New Coffee County Mayor Judd Matheny Discusses the County’s Population Growth

Live from Music Row, Thursday morning on The Tennessee Star Report with Michael Patrick Leahy – broadcast on Nashville’s Talk Radio 98.3 and 1510 WLAC weekdays from 5:00 a.m. to 8:00 a.m. – host Leahy welcomed the newly elected mayor of Coffee County, Tennessee, Judd Matheny, to the newsmaker line to talk about the county’s growth and how he intends to manage it.

Leahy: We are joined now on our newsmaker line by our very good friend, the new mayor of Coffee County here in Tennessee, Mr. Judd Matheny. Good morning, Judd.

Matheny: Hello, Michael. How are you, man? Great to be on the air with you.

Leahy: And, of course, our listeners know you, Judd, as one of the most conservative members of the Tennessee General Assembly. You served for many years as a state representative – 16 years.

Matheny: I did. I was privileged for 16 years, Michael, to serve my community.

Leahy: And you led many conservative charges there. And now, since September 1, you’ve been mayor of Coffee County. Now, just for our listeners, Coffee County is 50,000 people. Tell our listeners – who, perhaps maybe some of them are new to Middle Tennessee – how do you get to Coffee County?

Matheny: We’re actually a little over 59,000 people with the new census. We’re growing at a good clip. And Coffee County is located about equidistant between Nashville and Chattanooga, right on I-24, just south of Rutherford County. We border up with Rutherford County and are looking at some of the same growth pressures that they’ve seen in the past.

Simon: Is Jack Daniel’s in Coffee County?

Matheny: No, sir, it is in Moore County, which is right next to us. We have George Dickel, though, in Coffee County.

Simon: Because, somebody ought to get slapped on the wrist, because Jack Daniel’s has gone Woke now.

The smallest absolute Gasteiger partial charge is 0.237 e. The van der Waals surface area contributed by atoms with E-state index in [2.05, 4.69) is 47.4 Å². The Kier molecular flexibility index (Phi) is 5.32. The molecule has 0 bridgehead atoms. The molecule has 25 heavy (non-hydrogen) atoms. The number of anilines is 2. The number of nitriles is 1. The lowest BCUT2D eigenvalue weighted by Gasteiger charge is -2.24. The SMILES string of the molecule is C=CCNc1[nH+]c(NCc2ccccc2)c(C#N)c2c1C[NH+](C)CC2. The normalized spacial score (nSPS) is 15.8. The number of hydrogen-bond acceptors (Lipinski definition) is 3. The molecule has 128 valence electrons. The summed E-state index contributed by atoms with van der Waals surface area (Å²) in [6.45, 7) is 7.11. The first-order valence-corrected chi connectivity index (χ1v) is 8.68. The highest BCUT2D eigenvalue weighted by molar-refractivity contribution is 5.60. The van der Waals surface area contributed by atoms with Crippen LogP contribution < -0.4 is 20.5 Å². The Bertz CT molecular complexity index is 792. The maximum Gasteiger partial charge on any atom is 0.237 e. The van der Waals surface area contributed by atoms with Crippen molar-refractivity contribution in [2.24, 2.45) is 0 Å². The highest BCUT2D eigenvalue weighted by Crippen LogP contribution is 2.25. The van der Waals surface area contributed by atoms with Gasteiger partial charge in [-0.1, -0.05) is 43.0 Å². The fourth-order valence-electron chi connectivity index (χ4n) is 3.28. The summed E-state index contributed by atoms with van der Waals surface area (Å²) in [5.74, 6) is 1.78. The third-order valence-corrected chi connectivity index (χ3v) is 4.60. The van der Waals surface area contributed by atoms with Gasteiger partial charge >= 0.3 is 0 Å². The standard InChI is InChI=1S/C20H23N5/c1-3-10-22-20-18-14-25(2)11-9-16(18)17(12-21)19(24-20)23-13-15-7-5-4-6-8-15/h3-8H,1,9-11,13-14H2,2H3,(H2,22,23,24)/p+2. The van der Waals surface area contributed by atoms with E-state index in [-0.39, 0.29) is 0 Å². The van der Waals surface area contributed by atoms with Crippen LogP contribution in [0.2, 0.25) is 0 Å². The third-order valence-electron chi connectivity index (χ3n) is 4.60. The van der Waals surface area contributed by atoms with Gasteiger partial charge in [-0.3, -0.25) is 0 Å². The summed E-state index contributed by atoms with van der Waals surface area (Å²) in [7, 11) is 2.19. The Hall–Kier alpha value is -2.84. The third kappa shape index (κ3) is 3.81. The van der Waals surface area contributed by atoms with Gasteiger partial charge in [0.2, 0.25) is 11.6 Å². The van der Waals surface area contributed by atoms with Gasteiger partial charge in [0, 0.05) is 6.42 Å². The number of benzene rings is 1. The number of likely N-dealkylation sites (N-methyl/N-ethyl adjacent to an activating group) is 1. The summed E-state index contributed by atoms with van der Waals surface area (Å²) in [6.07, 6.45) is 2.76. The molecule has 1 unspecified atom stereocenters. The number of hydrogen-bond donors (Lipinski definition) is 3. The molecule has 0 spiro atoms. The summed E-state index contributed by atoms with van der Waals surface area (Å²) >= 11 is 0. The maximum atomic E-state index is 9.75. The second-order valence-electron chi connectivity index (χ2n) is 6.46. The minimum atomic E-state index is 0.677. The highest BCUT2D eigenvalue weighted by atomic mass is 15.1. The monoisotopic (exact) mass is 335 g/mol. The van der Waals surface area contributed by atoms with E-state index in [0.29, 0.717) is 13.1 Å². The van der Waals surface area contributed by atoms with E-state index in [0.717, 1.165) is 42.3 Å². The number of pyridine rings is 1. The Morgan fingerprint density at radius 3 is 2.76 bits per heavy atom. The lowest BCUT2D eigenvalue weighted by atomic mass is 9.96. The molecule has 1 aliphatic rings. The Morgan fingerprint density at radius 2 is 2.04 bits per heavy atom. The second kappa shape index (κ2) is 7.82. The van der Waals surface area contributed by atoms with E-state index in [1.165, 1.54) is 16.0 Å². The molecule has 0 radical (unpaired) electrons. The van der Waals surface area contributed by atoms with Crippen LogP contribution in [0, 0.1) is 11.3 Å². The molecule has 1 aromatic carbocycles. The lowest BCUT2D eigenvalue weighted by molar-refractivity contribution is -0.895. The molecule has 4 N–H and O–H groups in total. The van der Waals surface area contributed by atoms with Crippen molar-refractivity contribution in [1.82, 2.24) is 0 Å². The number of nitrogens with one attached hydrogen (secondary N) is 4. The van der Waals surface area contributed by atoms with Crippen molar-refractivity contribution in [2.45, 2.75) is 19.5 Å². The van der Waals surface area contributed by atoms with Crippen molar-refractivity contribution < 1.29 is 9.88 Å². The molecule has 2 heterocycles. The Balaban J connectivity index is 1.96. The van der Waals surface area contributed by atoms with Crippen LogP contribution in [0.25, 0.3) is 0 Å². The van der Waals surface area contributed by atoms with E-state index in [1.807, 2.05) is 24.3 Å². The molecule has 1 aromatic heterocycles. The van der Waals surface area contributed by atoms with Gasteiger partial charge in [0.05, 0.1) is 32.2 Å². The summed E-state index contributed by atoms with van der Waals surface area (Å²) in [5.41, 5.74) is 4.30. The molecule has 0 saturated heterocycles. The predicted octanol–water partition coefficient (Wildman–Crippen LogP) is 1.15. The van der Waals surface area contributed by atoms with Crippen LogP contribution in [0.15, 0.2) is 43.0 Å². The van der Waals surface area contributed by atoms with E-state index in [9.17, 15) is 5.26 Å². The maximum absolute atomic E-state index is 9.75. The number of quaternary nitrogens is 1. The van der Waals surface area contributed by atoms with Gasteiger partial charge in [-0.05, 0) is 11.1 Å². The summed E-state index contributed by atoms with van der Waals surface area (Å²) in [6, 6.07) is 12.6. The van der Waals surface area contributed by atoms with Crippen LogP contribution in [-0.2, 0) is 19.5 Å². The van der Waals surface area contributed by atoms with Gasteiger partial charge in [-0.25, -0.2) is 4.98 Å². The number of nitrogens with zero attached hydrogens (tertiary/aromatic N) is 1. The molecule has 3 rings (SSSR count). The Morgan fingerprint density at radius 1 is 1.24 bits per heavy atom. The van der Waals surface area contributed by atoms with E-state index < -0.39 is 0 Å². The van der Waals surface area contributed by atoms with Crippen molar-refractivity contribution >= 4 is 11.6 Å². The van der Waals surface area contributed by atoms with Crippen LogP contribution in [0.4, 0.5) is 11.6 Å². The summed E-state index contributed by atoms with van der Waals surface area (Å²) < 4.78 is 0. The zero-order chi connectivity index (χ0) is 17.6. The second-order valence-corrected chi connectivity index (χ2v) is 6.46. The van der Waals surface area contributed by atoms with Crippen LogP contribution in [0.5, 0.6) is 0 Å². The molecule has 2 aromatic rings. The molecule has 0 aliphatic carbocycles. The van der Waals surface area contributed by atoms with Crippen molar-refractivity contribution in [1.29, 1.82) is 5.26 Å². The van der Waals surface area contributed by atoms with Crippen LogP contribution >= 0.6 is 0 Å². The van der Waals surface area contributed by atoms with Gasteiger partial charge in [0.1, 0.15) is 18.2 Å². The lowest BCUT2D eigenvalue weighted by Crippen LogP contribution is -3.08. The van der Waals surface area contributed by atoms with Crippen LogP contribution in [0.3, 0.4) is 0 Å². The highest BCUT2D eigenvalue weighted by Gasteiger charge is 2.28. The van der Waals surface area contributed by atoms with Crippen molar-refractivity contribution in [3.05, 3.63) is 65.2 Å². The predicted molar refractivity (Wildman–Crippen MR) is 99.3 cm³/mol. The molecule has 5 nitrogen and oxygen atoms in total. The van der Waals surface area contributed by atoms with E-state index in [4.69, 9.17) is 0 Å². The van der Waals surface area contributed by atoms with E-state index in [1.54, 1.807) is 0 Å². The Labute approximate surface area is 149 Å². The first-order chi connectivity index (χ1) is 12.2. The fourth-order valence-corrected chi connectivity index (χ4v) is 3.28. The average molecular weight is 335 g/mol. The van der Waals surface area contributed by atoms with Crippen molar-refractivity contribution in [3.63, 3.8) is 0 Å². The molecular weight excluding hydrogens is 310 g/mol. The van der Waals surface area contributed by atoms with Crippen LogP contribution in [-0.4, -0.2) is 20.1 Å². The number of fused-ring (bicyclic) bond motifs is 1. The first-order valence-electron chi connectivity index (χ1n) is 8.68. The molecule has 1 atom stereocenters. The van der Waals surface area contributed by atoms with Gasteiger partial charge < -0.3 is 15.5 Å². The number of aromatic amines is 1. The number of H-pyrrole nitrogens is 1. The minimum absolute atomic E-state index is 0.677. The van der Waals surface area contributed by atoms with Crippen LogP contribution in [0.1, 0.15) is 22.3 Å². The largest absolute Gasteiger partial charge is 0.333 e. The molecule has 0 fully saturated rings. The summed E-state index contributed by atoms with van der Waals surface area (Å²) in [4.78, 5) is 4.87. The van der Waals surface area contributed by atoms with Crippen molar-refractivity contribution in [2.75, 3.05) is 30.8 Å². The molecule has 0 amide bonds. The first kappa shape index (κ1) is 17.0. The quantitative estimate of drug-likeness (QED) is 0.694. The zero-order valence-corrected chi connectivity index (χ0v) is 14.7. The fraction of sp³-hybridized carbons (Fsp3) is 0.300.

Matheny: Everything’s changing.

Leahy: Well, there’s the point, isn’t it, Judd? Everything is changing. And there are big changes in Coffee County, which the cities there, Manchester and Tullahoma, used to be largely rural. Now it seems to me it’s growing like crazy.

I’m hearing reports of people from California and other points coming in with lots of money buying up estates, farm estates, if you will, changing the structure on the economics of local agriculture. What are the growth problems that you’re seeing right now in Coffee County?

Matheny: Yes. What you have said is absolutely correct, and we’re in that phase now of being used to being mostly a rural, kind of agrarian-type county, to about a 50/50 split of new residences coming in, new industries coming in, and trying to strike that balance to make sure that our farmlands and the rivers and lakes that we have here continue to be pristine and be beautiful.

And, of course, we’ve got to update a lot of apparatus within our county like zoning and urban growth boundaries, and planned growth areas and things of that nature. And infrastructure in our county is going to have to increase at a pretty rapid pace.

So I’ve been really trying to mobilize individuals within this county to the need to do that and consolidate the various strategic plans and economic development plans that various cities in the county have into a more cohesive plan.

And it’s such a great task, but everybody is on board with it and understands the need for it. If we’re going to have coordinated, predictable growth, and we don’t end up with so many unplanned neighborhoods and so many scattered businesses around and no good corridors for roads or utilities or anything of that nature that we have to pay for dearly later.

So we have an opportunity to get out in front of these things. The centrifugal force is definitely increasing, and we’re trying to keep up with it. And I have every confidence that we’re going to be able to. It’s just going to be all-hands-on-deck for the foreseeable future.

There are a lot of people coming in here. Manchester and the surrounding areas are growing very quickly. Tullahoma remains somewhat stagnant in its population, but Manchester is growing very quickly.